Hunger in the Philippines
Despite an increase in the rate of employment (by about 5 percent), poverty in the Philippines has seen relatively no improvement. The Philippine Statistics Authority (PSA) conducted research in order to guide policymakers in their efforts to alleviate hunger in the Philippines.

In 2015, 17.2 percent of the population lived under the poverty threshold.

Amado Parawan is the health and nutrition advisor for an organization called Save the Children. He recently urged Filipino presidential candidates to re-evaluate their methodologies to address hunger in the Philippines.

Parawan stated that feeding programs are really only a “band-aid solution” to solving the infection of hunger and malnutrition. In addition, he encouraged them to seek foreign aid and consult experts on globally accepted intervention policies.

His plea to candidates follows a recent initiative by Save the Children Philippines called the ‘Lahat Dapat’ campaign. This movement highlights the importance of healthcare in the prenatal and early stages of development for Filipino children.

Current foreign initiatives include the World Food Programme (WFP) of the U.N., which began their work in 1968. However, they had to reestablish their presence in 2006, after the government requested more aid in light of increasing armed conflict.

The program focuses on improving food insecurity and helping communities to build resilience in preparing for natural disasters. In addition, the program also emphasizes the importance of providing healthy meals for children in school.

Each school year, over 65,000 children in the areas of Lanao del Sur, Lanao del Norte and Maguindanao receive crucial nourishment school meals. Good nutrition then increases school retention rates, as well as the quality of the education children receive.

Additionally, Action Against Hunger works to eliminate hunger in the Philippines. Armed conflicts have displaced many Filipinos. One such area is Zamboanga, where efforts have been directed towards providing clean water, sanitation, and nutrition education.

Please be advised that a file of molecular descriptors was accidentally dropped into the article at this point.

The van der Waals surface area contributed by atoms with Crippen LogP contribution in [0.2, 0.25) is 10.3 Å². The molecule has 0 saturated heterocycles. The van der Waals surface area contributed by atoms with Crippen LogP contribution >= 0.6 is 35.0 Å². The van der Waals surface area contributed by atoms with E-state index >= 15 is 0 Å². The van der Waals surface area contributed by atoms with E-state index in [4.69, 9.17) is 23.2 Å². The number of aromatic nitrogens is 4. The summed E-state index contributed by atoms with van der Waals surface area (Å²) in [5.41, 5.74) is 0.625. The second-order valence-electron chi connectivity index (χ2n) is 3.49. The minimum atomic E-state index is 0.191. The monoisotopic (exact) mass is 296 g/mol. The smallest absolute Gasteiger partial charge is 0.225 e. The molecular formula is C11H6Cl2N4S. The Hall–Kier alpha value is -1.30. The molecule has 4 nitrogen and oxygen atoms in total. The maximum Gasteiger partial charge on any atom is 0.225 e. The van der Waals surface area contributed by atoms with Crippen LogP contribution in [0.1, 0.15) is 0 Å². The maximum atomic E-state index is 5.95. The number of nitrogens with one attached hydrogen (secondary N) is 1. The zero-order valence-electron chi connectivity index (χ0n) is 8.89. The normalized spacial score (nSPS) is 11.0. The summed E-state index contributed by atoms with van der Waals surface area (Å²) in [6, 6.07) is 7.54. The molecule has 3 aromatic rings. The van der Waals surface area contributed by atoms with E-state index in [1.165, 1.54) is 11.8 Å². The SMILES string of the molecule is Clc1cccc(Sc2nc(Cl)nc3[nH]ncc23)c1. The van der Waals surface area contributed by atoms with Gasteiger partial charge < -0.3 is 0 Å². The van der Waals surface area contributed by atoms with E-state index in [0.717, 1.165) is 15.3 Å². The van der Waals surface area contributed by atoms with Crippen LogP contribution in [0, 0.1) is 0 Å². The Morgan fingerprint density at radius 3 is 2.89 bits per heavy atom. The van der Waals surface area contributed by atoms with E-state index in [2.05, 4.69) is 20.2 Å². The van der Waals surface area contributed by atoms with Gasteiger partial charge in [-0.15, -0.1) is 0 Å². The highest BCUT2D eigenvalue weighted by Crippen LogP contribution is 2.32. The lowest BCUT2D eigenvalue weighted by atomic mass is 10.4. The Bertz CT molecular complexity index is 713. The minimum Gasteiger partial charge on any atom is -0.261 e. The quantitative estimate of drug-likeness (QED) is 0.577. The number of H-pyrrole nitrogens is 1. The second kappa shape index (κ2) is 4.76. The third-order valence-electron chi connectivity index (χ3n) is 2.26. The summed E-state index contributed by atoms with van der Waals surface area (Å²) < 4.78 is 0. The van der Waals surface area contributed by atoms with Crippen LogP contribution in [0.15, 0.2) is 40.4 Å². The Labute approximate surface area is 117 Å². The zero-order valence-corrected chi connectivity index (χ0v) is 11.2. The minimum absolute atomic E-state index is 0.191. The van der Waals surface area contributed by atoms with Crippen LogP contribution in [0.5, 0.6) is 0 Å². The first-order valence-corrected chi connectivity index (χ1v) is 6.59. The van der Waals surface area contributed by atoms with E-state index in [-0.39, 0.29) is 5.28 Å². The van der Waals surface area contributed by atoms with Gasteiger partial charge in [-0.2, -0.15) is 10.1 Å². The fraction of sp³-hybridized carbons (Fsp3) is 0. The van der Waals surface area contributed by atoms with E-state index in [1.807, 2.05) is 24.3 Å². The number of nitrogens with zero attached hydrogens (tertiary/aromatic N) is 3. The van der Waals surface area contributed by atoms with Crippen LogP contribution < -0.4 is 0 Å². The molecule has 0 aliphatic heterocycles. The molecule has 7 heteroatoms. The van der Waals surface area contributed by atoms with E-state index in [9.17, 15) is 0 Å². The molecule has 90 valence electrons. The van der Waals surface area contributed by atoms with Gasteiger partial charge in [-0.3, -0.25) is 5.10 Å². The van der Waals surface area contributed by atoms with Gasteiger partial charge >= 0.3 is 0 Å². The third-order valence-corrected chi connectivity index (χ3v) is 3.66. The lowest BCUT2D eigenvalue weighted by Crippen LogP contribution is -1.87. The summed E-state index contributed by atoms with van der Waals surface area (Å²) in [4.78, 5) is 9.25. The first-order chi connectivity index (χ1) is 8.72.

The government of the Philippines is known for its $450-million conditional cash transfer program, Pantawid Pamilyang Pilipino Program. It also recently received a new financing package from the World Bank. This social safety net program helps to reduce the vulnerability of families to sudden economic difficulties. The money ensures that children receive ample nutrition and access to education. It also gives pregnant mothers access to regular health exams.

By assessing the methodologies that have been successful in other nations and modifying them to fit the Philippines’ unique needs, the partnership of the government and the international community established a successful food aid program.

The most important consideration when working to eliminate hunger in the Philippines is fostering independence. Humanitarian organizations and the governments involved will not only provide food, but they will also help families become self-sufficient.

If aid continues to be this sustainable and organizations continue to educate households about efficient and healthy lifestyles, Filipinos will develop their own economy and reduce hunger in the process.

Veronica Ung-Kono

Photo: Rappler